Future Research and Monitoring Priorities
CDC will monitor adverse events following RZV immunization through VAERS, the Vaccine Safety Datalink, and observational studies. This is particularly important given the heterogeneity of herpes zoster risk within and across immunocompromised groups and the novel adjuvant and high rates of reactogenicity of the vaccine. Limited data for outcomes deemed important by the work group (e.g., possible graft rejection, graft-versus-host-disease, immune-mediated disease) highlight the need for additional research. Additional post-marketing monitoring will include studies conducted by GSK and reported to FDA. Continued monitoring of the impact of the U.S. varicella and herpes zoster vaccination programs on herpes zoster epidemiology will be important to guide future herpes zoster vaccination recommendations.
Members of the Advisory Committee on Immunization Practices (ACIP) (2021 ACIP member rosters are available at https://www.cdc.gov/vaccines/acip/committee/members.html); members of the ACIP Herpes Zoster Work Group; Doug Campos-Outcalt, University of Arizona, College of Medicine, Phoenix, Arizona; Rebecca L. Morgan, Department of Health Research Methods, Evidence and Impact, McMaster University, Hamilton, Ontario; Allison Kempe, Laura P. Hurley, Lori A. Crane, Sean T. O'Leary, Michaela Brtnikova, Jessica Cataldi, Brenda L. Beaty, Carol Gorman, Vaccine Policy Collaborative Initiative, University of Colorado, Denver, Colorado; Amanda Cohn, Thomas Clark, Stephanie Bialek, Alexandra Hess, Kai Hong, Tara Jatlaoui, Andrew Kroger, Jessica Leung, Megan C. Lindley, Jessica MacNeil, Mona Marin, Susannah L. McKay, Manisha Patel, Ismael R. Ortega-Sanchez, Jamison Pike, Paul Rota, Megan Wallace, National Center for Immunization and Respiratory Diseases, CDC; Theresa Harrington, John Su, National Center for Emerging and Zoonotic Infectious Diseases, CDC; Joanna Taliano, Office of Library Science, Office of Science, CDC.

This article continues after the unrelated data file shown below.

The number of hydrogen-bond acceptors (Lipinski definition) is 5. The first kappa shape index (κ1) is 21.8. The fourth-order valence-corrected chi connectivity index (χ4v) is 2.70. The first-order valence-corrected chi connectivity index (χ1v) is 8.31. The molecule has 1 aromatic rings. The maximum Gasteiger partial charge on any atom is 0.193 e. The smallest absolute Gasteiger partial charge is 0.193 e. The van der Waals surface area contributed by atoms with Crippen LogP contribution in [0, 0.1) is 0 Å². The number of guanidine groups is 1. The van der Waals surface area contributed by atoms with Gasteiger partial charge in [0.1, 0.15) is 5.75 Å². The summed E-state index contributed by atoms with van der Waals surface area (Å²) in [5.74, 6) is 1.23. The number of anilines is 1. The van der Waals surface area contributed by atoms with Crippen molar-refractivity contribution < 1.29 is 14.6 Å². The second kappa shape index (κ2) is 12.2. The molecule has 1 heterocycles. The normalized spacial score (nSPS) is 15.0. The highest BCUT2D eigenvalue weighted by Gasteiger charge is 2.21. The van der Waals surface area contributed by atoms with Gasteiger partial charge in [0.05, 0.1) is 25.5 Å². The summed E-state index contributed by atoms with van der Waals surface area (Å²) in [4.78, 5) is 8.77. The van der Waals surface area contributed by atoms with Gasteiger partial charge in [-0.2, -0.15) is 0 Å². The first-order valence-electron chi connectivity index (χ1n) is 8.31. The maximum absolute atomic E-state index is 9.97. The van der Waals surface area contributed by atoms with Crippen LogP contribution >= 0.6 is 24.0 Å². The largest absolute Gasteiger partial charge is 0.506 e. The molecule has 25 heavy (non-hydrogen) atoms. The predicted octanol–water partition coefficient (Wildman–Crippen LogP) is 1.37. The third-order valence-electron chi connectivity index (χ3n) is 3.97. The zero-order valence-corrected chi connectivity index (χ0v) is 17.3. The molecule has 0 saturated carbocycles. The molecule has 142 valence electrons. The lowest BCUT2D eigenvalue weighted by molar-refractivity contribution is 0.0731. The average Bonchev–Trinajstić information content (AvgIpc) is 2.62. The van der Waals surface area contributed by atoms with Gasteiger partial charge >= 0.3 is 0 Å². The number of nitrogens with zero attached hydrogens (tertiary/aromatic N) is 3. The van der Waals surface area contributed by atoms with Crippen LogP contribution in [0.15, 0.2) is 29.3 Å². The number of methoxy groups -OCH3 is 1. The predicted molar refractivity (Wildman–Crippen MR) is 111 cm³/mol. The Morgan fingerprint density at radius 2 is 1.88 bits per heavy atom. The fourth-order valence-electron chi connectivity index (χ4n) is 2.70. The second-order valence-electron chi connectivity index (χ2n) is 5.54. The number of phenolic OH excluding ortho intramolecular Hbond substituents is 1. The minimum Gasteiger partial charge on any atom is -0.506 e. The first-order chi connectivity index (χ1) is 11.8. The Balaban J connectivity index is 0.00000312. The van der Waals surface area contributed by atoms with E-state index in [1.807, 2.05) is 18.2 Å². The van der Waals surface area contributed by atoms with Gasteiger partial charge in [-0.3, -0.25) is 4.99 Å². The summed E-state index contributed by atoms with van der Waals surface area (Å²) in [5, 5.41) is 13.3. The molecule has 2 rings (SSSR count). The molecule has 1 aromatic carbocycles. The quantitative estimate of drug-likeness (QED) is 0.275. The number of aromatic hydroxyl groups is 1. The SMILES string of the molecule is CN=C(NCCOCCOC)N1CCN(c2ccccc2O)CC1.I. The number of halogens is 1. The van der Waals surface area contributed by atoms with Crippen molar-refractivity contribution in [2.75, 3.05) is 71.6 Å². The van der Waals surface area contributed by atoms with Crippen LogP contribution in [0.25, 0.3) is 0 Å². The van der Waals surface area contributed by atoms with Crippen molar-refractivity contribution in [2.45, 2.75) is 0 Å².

ACIP Herpes Zoster Work Group
Camille N. Kotton, Harvard Medical School, Work Group Chair; Lynn Bahta, Minnesota Department of Health; Grace Lee, Stanford University School of Medicine; Paula Ehrlich Agger, Food and Drug Administration; Jeffrey Cohen, National Institutes of Health; Darcie Everett, Food and Drug Administration; Jeffrey Kelman, Centers for Medicare & Medicaid Services; Carol Baker, Infectious Diseases Society of America; Mary Patricia Friedlander, American Academy of Family Practice; Sandra Fryhofer, American Medical Association, American College of Physicians; Elizabeth Rausch-Phung, Association of Immunization Managers; William Schaffner, National Foundation for Infectious Diseases; Kenneth Schmader, American Geriatrics Society; Adam Welch, American Pharmacists Association; Edward Belongia, Center for Clinical Epidemiology & Population Health, Marshfield Clinic Research Institute; Al Benson, Division of Oncology, Northwestern Medicine; Paul Cieslak, Public Health Division, Oregon Health Authority; Jeffrey Curtis, Division of Clinical Immunology and Rheumatology, University of Alabama at Birmingham; Jay Fishman, Harvard Medical School and Massachusetts General Hospital; Rafael Harpaz, Harpaz Herman Consultants; Kelly Moore, Immunization Action Coalition; Victoria Morrison, Professor of Medicine, University of Minnesota, Staff Physician, Hennepin Health Care; Steven Pergam, Division of Infection Control, Seattle Cancer Care Alliance; Lisa Prosser, Department of Pediatrics, University of Michigan.
Morbidity and Mortality Weekly Report. 2022;71(3):80-84. © 2022 Centers for Disease Control and Prevention (CDC)